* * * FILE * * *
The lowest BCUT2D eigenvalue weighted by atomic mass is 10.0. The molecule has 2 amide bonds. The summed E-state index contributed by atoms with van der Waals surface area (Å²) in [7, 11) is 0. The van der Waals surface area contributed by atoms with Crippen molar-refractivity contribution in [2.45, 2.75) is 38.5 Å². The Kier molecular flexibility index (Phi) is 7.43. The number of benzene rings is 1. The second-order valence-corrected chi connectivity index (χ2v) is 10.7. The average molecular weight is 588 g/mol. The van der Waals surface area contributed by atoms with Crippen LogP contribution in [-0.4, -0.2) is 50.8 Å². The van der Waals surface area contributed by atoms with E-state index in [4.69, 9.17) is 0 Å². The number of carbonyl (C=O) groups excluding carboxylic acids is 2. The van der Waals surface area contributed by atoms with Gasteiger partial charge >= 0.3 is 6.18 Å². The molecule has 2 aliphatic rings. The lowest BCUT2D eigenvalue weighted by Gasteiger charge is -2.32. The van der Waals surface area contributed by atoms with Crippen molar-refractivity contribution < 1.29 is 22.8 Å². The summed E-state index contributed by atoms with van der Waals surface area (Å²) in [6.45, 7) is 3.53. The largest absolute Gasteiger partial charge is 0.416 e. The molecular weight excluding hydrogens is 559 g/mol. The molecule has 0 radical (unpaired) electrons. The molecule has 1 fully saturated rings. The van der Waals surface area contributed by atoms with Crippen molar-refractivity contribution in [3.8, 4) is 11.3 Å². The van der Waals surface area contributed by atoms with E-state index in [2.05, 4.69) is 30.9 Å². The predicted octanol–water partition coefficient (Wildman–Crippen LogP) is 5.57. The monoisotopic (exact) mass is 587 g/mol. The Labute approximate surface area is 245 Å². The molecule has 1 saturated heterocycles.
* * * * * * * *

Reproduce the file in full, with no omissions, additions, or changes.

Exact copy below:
The lowest BCUT2D eigenvalue weighted by atomic mass is 10.0. The molecule has 2 amide bonds. The summed E-state index contributed by atoms with van der Waals surface area (Å²) in [7, 11) is 0. The van der Waals surface area contributed by atoms with Crippen molar-refractivity contribution in [2.45, 2.75) is 38.5 Å². The Kier molecular flexibility index (Phi) is 7.43. The number of benzene rings is 1. The second-order valence-corrected chi connectivity index (χ2v) is 10.7. The average molecular weight is 588 g/mol. The van der Waals surface area contributed by atoms with Crippen LogP contribution in [-0.4, -0.2) is 50.8 Å². The van der Waals surface area contributed by atoms with E-state index in [4.69, 9.17) is 0 Å². The number of carbonyl (C=O) groups excluding carboxylic acids is 2. The van der Waals surface area contributed by atoms with Gasteiger partial charge >= 0.3 is 6.18 Å². The molecule has 2 aliphatic rings. The lowest BCUT2D eigenvalue weighted by Gasteiger charge is -2.32. The van der Waals surface area contributed by atoms with Crippen molar-refractivity contribution < 1.29 is 22.8 Å². The summed E-state index contributed by atoms with van der Waals surface area (Å²) in [6.45, 7) is 3.53. The largest absolute Gasteiger partial charge is 0.416 e. The molecular weight excluding hydrogens is 559 g/mol. The molecule has 0 radical (unpaired) electrons. The molecule has 1 fully saturated rings. The van der Waals surface area contributed by atoms with Crippen molar-refractivity contribution in [3.8, 4) is 11.3 Å². The van der Waals surface area contributed by atoms with E-state index in [2.05, 4.69) is 30.9 Å². The predicted octanol–water partition coefficient (Wildman–Crippen LogP) is 5.57. The monoisotopic (exact) mass is 587 g/mol. The Labute approximate surface area is 245 Å². The molecule has 1 saturated heterocycles.